Olivia Richman, General Assignment Reporter:
Frederick Christopher Walker is a 28-year-old Oxford educated man. He’s a pilot who just recently learned to fly a plane in 1909. Planes have only been around for about seven years.
Walker is acting out as Joey Percival in the Crescent Player’s most recent play, “Misalliance.”
“It’s turn of the century in England,” Walker said. “(The play) is a picture of different classes in England, from the very low class, to upper class: old money and ‘nouveaux-riche.’”
“Misalliance,” which showed on the 4, 5, 6, 10, 11, 12 and 13 of March this semester, follows two families, one which is “old wealth,” an aristocrat named Lord Summerhayes, according to Walker.
Lord Summerhayes and his son, Bentley, visit the Tarleton house, a new wealth family who make their fortune running an underwear business. The daughter, Hypatia, becomes romantically involved.
“You witness the interaction between the two classes,” said Walker. “They are discussing intellectual subjects, such as politics and art books.”
But of course, it isn’t a play without a twist.
“Then a plane crashes into the house,” Walker said. “It throws off the whole plot. That’s where my character comes in.”
Akintunde Sogonro, a theater major at SCSU who has seen the play twice, said he thought the play was excellent.
“’Misalliance’ is a challenging show in which SCSU actors had to push themselves to learn British accents and portray classical high British comedy characters,” said Sogonro. “I think they were successful in their work.”
The director, James Andreassi, said he agreed.
“I’m really pleased with this production,” he said. “I think it’s beautiful to look at. It was a wonderful production of a difficult play. There were many challenges. I just wish more people had a chance to see the work the actors have done.”
Andreassi, the artistic director of the New Haven acting group, Elm Shakespeare, chose to direct “Misalliance” at SCSU because he said he didn’t want people to forget the work of George Bernard Shaw, the playwright of “Misalliance.”
“Shaw was one of the major figures of the twentieth century,” said Andreassi, “politically and as an artist. People should know about him. It was a valuable exercise to do it at SCSU because people like Shaw shouldn’t fade into obscurity. That would be a shame.”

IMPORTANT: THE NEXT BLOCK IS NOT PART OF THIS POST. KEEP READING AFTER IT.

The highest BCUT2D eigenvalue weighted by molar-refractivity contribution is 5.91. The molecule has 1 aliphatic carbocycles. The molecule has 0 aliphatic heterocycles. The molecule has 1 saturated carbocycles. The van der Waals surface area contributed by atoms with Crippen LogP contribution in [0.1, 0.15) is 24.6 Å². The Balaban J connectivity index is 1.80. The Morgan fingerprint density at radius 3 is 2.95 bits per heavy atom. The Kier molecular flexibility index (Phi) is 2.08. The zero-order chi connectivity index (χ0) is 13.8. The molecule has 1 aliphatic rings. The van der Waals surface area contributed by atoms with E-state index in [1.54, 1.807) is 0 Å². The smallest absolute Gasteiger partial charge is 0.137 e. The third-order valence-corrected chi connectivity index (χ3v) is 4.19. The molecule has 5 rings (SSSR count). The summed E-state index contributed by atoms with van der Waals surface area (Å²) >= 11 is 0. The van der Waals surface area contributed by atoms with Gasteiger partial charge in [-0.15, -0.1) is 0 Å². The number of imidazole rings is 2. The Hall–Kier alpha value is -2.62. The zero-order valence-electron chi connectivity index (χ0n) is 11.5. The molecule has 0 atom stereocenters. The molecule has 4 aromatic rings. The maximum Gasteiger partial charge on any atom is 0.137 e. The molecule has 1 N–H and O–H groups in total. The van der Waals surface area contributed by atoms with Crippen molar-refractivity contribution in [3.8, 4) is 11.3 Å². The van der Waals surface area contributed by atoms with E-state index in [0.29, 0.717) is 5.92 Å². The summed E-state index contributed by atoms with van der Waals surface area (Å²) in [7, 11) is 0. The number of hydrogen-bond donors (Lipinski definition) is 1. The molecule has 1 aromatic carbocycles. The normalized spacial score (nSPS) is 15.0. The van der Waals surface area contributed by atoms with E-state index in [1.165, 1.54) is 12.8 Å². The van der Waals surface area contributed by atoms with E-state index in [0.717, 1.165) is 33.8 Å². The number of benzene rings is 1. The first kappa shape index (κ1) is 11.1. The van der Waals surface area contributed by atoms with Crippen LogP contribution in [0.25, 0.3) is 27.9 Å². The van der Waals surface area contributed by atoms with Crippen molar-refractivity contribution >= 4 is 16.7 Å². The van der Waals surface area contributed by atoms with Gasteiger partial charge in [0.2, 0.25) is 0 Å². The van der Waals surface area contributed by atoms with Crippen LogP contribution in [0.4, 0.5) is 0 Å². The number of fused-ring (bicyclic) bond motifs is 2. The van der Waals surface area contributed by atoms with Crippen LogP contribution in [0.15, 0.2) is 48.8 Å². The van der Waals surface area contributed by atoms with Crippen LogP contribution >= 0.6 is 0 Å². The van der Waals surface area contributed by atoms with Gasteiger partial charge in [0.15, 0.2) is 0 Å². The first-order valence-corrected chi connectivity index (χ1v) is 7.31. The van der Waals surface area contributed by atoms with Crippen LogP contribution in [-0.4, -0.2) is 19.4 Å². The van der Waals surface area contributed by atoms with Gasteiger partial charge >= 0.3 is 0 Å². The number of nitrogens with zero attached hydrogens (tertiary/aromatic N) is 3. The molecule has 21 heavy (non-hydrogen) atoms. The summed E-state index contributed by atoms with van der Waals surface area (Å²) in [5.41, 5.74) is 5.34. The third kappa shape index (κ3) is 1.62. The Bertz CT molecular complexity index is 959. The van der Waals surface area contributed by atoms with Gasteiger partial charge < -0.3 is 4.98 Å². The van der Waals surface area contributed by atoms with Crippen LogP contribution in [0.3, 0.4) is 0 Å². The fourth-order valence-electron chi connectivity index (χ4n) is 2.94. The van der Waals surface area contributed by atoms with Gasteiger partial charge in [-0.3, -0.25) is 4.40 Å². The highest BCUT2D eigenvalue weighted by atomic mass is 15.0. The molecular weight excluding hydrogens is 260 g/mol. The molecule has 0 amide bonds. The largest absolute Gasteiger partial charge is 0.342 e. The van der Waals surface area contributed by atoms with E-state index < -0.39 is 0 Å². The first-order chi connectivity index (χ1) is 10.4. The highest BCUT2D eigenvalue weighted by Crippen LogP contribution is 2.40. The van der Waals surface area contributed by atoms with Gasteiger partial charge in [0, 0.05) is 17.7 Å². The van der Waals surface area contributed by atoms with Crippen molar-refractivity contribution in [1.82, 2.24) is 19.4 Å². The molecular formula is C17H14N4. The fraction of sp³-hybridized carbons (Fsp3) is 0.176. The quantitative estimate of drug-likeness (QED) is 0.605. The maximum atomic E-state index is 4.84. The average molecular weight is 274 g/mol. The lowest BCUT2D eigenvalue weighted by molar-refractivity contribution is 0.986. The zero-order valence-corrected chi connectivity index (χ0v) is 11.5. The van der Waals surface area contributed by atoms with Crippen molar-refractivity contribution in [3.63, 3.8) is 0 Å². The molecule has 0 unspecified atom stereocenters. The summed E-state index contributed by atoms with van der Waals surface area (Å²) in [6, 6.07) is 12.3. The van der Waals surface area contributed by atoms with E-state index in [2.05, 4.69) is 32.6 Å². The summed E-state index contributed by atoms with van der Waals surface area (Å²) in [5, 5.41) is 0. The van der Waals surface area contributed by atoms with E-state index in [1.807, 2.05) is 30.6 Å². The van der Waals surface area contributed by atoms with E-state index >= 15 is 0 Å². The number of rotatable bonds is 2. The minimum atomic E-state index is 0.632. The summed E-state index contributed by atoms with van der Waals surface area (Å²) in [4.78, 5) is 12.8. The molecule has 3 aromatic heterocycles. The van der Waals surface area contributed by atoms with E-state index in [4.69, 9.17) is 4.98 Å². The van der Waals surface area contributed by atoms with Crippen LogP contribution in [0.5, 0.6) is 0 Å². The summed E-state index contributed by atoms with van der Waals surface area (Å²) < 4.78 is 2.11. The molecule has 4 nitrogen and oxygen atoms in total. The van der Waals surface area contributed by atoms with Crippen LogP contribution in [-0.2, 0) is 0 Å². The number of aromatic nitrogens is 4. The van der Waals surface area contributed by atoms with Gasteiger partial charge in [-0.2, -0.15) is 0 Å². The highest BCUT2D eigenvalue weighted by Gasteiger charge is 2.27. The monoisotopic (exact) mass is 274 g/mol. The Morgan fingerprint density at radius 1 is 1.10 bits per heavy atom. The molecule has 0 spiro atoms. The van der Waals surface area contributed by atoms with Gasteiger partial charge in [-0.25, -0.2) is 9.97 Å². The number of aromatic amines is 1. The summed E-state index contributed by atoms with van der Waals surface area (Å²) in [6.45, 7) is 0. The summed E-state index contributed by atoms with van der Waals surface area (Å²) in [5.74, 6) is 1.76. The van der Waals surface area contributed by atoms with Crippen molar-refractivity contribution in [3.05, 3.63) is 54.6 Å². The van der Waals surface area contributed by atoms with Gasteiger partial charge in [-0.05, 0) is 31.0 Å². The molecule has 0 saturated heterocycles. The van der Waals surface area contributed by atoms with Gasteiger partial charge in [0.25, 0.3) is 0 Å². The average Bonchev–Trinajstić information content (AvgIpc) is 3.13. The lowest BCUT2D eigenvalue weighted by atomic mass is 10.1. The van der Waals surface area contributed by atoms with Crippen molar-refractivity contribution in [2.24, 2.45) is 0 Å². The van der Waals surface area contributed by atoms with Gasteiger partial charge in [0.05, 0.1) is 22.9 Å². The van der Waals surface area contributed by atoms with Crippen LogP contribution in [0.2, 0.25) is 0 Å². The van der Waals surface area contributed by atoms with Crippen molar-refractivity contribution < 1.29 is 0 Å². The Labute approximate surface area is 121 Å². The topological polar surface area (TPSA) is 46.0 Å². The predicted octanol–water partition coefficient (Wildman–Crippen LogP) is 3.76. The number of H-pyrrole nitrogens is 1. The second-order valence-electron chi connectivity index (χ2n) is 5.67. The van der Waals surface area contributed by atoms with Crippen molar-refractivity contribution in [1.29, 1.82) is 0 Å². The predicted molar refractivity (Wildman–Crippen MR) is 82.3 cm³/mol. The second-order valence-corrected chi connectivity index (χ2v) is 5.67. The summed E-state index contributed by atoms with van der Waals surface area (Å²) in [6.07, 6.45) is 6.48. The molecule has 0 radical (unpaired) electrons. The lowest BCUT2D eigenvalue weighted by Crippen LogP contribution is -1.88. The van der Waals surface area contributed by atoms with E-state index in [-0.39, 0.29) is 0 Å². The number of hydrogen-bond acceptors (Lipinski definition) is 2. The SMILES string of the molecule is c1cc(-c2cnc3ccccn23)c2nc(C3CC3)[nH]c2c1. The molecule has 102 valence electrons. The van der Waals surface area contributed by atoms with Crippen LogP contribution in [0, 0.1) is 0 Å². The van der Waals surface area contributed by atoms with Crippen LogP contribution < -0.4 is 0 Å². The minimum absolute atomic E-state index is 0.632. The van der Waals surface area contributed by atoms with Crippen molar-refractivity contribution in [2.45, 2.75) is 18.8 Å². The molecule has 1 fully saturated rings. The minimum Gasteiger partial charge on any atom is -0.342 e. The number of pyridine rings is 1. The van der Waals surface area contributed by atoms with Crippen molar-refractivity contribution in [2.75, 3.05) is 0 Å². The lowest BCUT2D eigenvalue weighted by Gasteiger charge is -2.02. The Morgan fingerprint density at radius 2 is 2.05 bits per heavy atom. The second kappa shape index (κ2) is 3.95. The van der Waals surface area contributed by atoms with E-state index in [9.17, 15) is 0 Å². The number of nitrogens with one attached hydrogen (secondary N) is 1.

Andreassi saw “Misalliance” for the first time when he was twenty when he was in New York City at the Roundabout Theater.
“At one point the character, Hypatia, has a line: ‘I want to be an active verb.’ I thought that was the coolest thing I ever heard. I want to be one, too.”
“James Andreassi is an amazing director,” said Walker. “It was such a great opportunity to work with him.”
The actors were not the only people involved in putting together the play. Kristen Hearns, the paint crew head for the Crescent Players, helped put together a crew of people to help paint the set.
“In some cases it was very difficult,” she said. “I had to do all of the faux wood paneling. A bunch of foam forms the stone archway and I had to paint it to look like stone. We lost so many days because of the snow and had to work a lot of hours. It’s a very intense set.”
The opening scene has, besides a life-like stone archway in the center of the set, giant exotic faux plants in beautiful vases, along with antique-like furniture strewn throughout.
“‘Misalliance’ doesn’t have as much of a draw as musicals do so not a lot of people came as we would have liked. But you can see the name of the director and be drawn in. Southern Theater is pretty well known in the area and has a great cast.”
Like Andreassi and Hearns, Walker agreed that more people should have been present to view the play everyone had worked so hard to produce.
“The faculty at SCSU need to promote to students the importance of live theater and the basic parallels between what they’re teaching and what is happening right here at the Lyman Center.”